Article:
The Public Philosophy Journal (PPJ), led by Christopher P. Long, Dean of the College of Arts & Letters, and Dean Rehberger, Director of Matrix, has just released its first issue, which includes articles on “Practicing Public Scholarship” by Dean Long and on “Mentoring Lessons from Plants” by Beronda Montgomery, MSU Foundation Professor of Biochemistry and Molecular Biology and Microbiology and Molecular Genetics in the Department of Energy Plant Research Laboratory, as well as several other exciting contributions to the burgeoning field of public philosophy.
Supported by a two-year $282,000 grant from the Andrew W. Mellon Foundation, the PPJ is an open-access, peer-reviewed publication in philosophy that cultivates and publishes online work accessible to, relevant for, and shaped by the public. It aims to provide an open forum for the curation and creation of accessible scholarship that addresses issues of public relevance.
“We are living through a transformative moment in the history of scholarship in which the work of the PPJ could not be more urgent,” Long said. “As the political winds in the United States continue to push the public away from the academy and reasoned discourse, we at the PPJ seek to cultivate practices of shared scholarship capable of transforming and enriching public life.”
The PPJ’s publishing model establishes partnerships with publicly engaged individuals and organizations to coordinate formative peer review of potential articles and to facilitate publications that are understandable to a broader audience, thus helping to expand the impact of this work.
“We are living through a transformative moment in the history of scholarship in which the work of the PPJ could not be more urgent.”
“Rather than simply bringing the traditional scholarly journal online and providing public access to its contents,” Long said, “we are attempting to cultivate habits of enriching scholarly development – for people, communities, and ideas – in order to make our shared efforts more effective and to create publics that are more capable of responding in imaginative ways to the great challenges of our time.”
Growing a Community of Scholars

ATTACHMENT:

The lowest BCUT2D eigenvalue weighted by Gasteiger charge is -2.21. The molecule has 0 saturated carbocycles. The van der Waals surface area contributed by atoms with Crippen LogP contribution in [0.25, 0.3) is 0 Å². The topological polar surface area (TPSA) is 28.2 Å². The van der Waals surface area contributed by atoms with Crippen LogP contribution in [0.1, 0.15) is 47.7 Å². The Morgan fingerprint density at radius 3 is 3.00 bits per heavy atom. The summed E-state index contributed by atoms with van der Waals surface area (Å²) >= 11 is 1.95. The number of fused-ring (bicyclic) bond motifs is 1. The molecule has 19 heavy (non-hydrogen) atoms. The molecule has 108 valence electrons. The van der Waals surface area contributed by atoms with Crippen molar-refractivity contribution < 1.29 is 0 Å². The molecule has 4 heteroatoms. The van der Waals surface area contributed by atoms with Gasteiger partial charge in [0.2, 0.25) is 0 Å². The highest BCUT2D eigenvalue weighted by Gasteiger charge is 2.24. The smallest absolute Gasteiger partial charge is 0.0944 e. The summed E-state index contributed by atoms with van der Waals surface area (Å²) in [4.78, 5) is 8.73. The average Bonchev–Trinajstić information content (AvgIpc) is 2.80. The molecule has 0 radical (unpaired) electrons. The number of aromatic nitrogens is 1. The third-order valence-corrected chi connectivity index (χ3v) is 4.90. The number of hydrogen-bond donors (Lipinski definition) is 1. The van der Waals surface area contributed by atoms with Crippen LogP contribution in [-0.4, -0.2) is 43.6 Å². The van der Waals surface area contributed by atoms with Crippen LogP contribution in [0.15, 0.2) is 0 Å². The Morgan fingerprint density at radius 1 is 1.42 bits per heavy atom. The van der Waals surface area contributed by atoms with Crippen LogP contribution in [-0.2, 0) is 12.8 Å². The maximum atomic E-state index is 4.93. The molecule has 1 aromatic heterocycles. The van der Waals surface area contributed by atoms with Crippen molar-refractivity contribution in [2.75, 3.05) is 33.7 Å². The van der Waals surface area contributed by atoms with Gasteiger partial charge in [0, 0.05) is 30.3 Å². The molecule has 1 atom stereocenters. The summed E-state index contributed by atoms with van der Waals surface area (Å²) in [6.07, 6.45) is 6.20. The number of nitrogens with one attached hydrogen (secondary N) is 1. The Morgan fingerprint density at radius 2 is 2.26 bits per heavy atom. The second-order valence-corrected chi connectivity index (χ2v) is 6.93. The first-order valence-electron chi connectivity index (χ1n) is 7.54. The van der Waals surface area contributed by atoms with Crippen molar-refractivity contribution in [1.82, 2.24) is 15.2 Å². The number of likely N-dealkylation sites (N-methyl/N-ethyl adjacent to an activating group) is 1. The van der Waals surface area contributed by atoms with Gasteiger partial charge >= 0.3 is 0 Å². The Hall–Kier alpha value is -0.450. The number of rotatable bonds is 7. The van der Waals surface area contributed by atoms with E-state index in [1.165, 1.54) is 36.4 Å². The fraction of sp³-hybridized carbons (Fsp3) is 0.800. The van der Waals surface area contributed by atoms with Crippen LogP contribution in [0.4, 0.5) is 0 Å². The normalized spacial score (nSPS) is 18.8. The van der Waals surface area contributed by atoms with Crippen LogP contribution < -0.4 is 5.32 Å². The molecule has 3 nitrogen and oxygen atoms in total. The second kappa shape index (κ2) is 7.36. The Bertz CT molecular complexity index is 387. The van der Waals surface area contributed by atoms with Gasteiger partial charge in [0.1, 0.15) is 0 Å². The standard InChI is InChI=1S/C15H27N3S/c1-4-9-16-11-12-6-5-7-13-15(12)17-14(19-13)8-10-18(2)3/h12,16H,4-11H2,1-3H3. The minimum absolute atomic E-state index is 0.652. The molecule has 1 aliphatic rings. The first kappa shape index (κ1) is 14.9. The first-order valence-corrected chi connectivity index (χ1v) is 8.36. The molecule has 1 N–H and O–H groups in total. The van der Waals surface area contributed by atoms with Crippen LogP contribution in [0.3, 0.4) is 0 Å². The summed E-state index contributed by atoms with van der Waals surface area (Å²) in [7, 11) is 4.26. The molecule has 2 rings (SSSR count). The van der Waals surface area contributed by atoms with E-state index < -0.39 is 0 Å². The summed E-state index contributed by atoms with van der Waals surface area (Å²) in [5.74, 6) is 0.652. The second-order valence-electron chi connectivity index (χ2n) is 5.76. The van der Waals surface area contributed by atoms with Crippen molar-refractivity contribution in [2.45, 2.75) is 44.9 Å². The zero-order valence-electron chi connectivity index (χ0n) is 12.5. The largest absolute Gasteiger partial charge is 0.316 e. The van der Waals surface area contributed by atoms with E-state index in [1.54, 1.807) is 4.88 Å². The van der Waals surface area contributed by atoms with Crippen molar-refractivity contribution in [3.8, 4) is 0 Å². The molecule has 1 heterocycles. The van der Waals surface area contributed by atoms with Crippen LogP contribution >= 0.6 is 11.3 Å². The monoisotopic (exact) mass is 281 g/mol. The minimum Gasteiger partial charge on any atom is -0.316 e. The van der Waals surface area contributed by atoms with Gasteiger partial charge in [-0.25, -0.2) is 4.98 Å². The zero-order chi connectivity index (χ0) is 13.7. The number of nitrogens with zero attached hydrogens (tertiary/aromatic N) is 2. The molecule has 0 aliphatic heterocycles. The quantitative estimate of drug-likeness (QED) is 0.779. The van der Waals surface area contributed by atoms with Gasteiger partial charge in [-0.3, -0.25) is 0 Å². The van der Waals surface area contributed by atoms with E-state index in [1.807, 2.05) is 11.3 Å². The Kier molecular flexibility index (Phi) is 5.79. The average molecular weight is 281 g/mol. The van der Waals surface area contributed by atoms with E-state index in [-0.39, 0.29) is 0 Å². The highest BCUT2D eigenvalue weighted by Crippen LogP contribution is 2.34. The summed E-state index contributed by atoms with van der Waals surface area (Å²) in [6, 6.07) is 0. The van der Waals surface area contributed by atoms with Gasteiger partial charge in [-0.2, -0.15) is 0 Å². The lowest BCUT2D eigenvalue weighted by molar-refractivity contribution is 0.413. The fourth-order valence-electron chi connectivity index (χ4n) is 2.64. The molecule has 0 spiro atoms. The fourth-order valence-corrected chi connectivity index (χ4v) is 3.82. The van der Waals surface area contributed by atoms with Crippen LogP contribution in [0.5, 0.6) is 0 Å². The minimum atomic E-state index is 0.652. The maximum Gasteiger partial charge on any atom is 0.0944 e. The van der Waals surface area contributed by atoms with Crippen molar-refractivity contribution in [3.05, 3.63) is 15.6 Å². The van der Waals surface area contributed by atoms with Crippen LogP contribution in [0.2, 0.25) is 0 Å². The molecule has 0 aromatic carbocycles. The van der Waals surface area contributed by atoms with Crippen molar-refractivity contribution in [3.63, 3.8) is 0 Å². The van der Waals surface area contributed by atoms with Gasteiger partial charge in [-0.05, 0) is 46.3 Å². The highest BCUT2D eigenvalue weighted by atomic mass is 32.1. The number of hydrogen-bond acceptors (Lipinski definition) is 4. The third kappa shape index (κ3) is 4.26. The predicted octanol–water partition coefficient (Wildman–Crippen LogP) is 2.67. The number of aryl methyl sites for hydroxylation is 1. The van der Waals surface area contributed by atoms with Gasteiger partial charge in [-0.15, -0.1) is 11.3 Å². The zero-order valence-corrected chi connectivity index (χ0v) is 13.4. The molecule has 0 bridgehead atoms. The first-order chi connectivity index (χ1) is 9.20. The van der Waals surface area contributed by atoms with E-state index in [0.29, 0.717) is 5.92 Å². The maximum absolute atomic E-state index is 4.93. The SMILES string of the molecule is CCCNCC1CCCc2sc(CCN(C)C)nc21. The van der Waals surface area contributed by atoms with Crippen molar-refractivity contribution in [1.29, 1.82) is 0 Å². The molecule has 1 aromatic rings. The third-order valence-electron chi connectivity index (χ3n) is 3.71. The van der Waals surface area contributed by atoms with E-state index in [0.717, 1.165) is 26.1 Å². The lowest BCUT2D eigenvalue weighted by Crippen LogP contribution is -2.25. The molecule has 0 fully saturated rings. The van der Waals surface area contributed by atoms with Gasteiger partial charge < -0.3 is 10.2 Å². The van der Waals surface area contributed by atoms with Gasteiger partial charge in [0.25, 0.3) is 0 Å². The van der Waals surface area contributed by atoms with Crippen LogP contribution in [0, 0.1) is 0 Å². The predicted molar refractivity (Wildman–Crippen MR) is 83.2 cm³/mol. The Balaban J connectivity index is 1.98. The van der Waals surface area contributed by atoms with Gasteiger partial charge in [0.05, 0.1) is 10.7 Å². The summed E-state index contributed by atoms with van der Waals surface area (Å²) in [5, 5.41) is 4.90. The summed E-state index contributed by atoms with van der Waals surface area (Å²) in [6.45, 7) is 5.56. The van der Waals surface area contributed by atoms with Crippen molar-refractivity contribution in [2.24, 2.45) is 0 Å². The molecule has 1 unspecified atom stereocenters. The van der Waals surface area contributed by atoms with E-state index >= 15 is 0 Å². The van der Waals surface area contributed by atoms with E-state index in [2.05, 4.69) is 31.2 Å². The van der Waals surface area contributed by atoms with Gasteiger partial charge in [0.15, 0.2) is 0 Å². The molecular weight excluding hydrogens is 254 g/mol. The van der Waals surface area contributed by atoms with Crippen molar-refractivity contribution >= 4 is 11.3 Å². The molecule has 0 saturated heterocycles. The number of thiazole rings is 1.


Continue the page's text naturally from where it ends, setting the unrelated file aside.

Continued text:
Funding from the Mellon Foundation is being used to grow the community of scholars committed to doing public work together in this way. A series of writing workshops, a learning network, and the continued refinement of the PPJ’s formative peer-review process have all helped advance this culture of care. As the culture grows, the PPJ will implement a sustainability plan and refine its digital platform to improve user experience, adding some new features such as the ability to form community/interest groups to refine ideas in more collaborative ways.
The PPJ has already attracted a core group of about 60 colleagues who have registered on the website and are willing to invest their time and imagination to making it successful. These colleagues include PPJ editors, composers, reviewers, curators for the Current, and new members of the PPJ community. Largely, the group has emerged from the PPJ’s in-person writing workshops.
“We seek to model a practice of formative peer review designed to empower colleagues to provide helpful feedback to refine ideas that shape their public work.”
“We have always understood that the biggest challenge for the PPJ would be the cultivation of a community committed to our vision of publishing,” Long said. “Continuing these workshops and strategically developing new opportunities to integrate more colleagues into the PPJ project will be essential to strengthening our community and advancing the PPJ’s vision of public scholarship.”
The PPJ will publish 8-10 artifacts of scholarship per year, roughly the equivalent of two issues of a traditional print journal, on a publish-when-ready basis. Work appears in the journal as soon as it successfully goes through the formative review process, a collaborative effort whereby each article is assigned a review coordinator from the PPJ community who ensures that the review process unfolds in a collegial and caring way.
“As the practices of scholarly peer review struggle to respond with integrity to the affordances and limitations of a digital age,” Long said, “we seek to model a practice of formative peer review designed to empower colleagues to provide helpful feedback to refine ideas that shape their public work.”